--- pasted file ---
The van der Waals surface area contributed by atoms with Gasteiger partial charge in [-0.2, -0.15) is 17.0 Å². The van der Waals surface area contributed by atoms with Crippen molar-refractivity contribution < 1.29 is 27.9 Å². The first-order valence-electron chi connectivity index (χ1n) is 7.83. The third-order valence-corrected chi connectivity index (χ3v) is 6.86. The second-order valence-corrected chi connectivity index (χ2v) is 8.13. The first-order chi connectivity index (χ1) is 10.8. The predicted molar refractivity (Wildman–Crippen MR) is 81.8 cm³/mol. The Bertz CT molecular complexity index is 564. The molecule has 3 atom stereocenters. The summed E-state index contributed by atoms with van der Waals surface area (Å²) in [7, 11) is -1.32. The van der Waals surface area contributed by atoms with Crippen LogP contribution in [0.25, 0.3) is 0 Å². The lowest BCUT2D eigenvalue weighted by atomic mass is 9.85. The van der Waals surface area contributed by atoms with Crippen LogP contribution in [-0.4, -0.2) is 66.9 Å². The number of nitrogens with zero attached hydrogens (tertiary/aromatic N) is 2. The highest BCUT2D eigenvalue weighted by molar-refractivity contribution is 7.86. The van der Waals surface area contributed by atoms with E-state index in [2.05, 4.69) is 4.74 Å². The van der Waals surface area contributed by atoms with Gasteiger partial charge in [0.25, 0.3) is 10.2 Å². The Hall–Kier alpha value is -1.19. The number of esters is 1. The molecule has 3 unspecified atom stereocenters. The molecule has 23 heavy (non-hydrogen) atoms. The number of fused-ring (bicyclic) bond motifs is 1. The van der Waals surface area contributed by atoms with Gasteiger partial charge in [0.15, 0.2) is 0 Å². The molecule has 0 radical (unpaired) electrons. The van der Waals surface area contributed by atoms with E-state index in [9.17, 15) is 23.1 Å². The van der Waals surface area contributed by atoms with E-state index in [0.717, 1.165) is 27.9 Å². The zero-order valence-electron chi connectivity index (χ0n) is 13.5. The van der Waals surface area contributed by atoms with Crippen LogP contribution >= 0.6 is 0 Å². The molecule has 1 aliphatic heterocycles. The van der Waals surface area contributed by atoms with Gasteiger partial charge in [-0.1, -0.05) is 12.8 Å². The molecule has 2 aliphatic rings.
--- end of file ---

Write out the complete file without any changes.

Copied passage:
The van der Waals surface area contributed by atoms with Gasteiger partial charge in [-0.2, -0.15) is 17.0 Å². The van der Waals surface area contributed by atoms with Crippen molar-refractivity contribution < 1.29 is 27.9 Å². The first-order valence-electron chi connectivity index (χ1n) is 7.83. The third-order valence-corrected chi connectivity index (χ3v) is 6.86. The second-order valence-corrected chi connectivity index (χ2v) is 8.13. The first-order chi connectivity index (χ1) is 10.8. The predicted molar refractivity (Wildman–Crippen MR) is 81.8 cm³/mol. The Bertz CT molecular complexity index is 564. The molecule has 3 atom stereocenters. The summed E-state index contributed by atoms with van der Waals surface area (Å²) in [7, 11) is -1.32. The van der Waals surface area contributed by atoms with Crippen LogP contribution in [0.25, 0.3) is 0 Å². The lowest BCUT2D eigenvalue weighted by atomic mass is 9.85. The van der Waals surface area contributed by atoms with Crippen LogP contribution in [-0.4, -0.2) is 66.9 Å². The number of nitrogens with zero attached hydrogens (tertiary/aromatic N) is 2. The highest BCUT2D eigenvalue weighted by molar-refractivity contribution is 7.86. The van der Waals surface area contributed by atoms with E-state index in [2.05, 4.69) is 4.74 Å². The van der Waals surface area contributed by atoms with Gasteiger partial charge in [0.25, 0.3) is 10.2 Å². The Hall–Kier alpha value is -1.19. The number of esters is 1. The molecule has 3 unspecified atom stereocenters. The molecule has 23 heavy (non-hydrogen) atoms. The number of fused-ring (bicyclic) bond motifs is 1. The van der Waals surface area contributed by atoms with Gasteiger partial charge in [0.15, 0.2) is 0 Å². The molecule has 0 radical (unpaired) electrons. The van der Waals surface area contributed by atoms with E-state index in [9.17, 15) is 23.1 Å². The van der Waals surface area contributed by atoms with E-state index in [0.717, 1.165) is 27.9 Å². The zero-order valence-electron chi connectivity index (χ0n) is 13.5. The van der Waals surface area contributed by atoms with Crippen LogP contribution >= 0.6 is 0 Å². The molecule has 1 aliphatic heterocycles. The van der Waals surface area contributed by atoms with Gasteiger partial charge in [-0.1, -0.05) is 12.8 Å². The molecule has 2 aliphatic rings.